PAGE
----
Jews, Armenian and Assyrian Christians, and Zoroastrians have faced harassment, intimidation, discrimination, arrests, and imprisonment. Anyone who has dissented against the government, a theocratic republic, including Majority Shi’i and minority Sunni Muslims, have been intimidated, harassed, and detained. Several dissidents and human rights defenders have been sentenced to death and executed for “waging war against God.”

Human sacrifice, that must be their god’s favorite pastime.

Refusing to Be Terrorized

Monday, April 22nd, 2013

Two out of three governments agree that dealing with terrorism is all about having the right attitude. That, “Yes, we’ve been bombed, but we’re ready to pick ourselves up and get on with our lives without drawing any conclusions from what happened,” attitude that politicians patriotically advocate as soon as the carnage is over.

“Americans refuse to be terrorized. Ultimately, that’s what we’ll remember from this week,” Obama said in his radio address.

But of course Americans were terrorized. Obama’s message is that in response to the terrorism, Bostonians won’t spend the rest of their lives locked in their homes, at least not until the next time there’s a terrorist on the loose. But then again neither are Rwandans or Sudanese. This isn’t so much an inspirational message as a pat on the back from a government that once again failed in its duty to keep Americans from being terrorized.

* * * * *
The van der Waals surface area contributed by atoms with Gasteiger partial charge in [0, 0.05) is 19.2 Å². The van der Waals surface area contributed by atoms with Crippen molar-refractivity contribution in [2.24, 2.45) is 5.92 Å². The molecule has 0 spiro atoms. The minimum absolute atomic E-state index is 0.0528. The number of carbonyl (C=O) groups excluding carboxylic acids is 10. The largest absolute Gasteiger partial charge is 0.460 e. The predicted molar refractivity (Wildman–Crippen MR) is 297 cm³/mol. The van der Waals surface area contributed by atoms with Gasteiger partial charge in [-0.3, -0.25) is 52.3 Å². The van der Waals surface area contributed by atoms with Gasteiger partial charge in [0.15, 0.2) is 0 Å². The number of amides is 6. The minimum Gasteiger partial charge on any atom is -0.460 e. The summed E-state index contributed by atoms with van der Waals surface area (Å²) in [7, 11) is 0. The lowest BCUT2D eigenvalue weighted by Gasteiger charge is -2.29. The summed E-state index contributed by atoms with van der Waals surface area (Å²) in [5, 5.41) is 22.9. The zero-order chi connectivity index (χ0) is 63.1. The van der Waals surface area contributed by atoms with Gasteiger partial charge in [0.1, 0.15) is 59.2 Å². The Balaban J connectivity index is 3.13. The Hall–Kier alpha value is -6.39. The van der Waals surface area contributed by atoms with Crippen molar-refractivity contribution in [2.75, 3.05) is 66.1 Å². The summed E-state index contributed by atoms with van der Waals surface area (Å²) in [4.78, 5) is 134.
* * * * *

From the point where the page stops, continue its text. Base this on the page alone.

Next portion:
If America had refused to be terrorized, the Tsarnaevs would not have been admitted to this country or would have been shown the door once they started adding terrorist videos to their playlist. Instead Tamerlan Tsarnaev was free to slap around his girlfriend while his brother Dzhokhar was adding classic hits to his YouTube playlist like “We Will Dedicate Our Lives to the Jihad.”

That ditty, from the hit-master behind “Hey, Shahid,” “The Holy Jihad (Rise Muslim)” and “Insallah, We are Waiting for Paradise” contains lyrics like “Paradise’s rivers softly chime/The 72 virgins lovingly whisper” and “Infidels rule the earth/for the faithful life is torture.”

But while infidels might still rule the United States, though there are serious questions to be raised about who is ruling Michigan or New Jersey, life was hardly torture for the Tsarnaevs who drove luxury cars, attended good schools and got good media coverage. The good media coverage continued even after their bout of mass murder as the New York Times feature story on them was headlined, “Far From War-Torn Homeland, Trying to Fit In.” And who can blame them for trying to fit in by practicing some of their native customs of mass murder.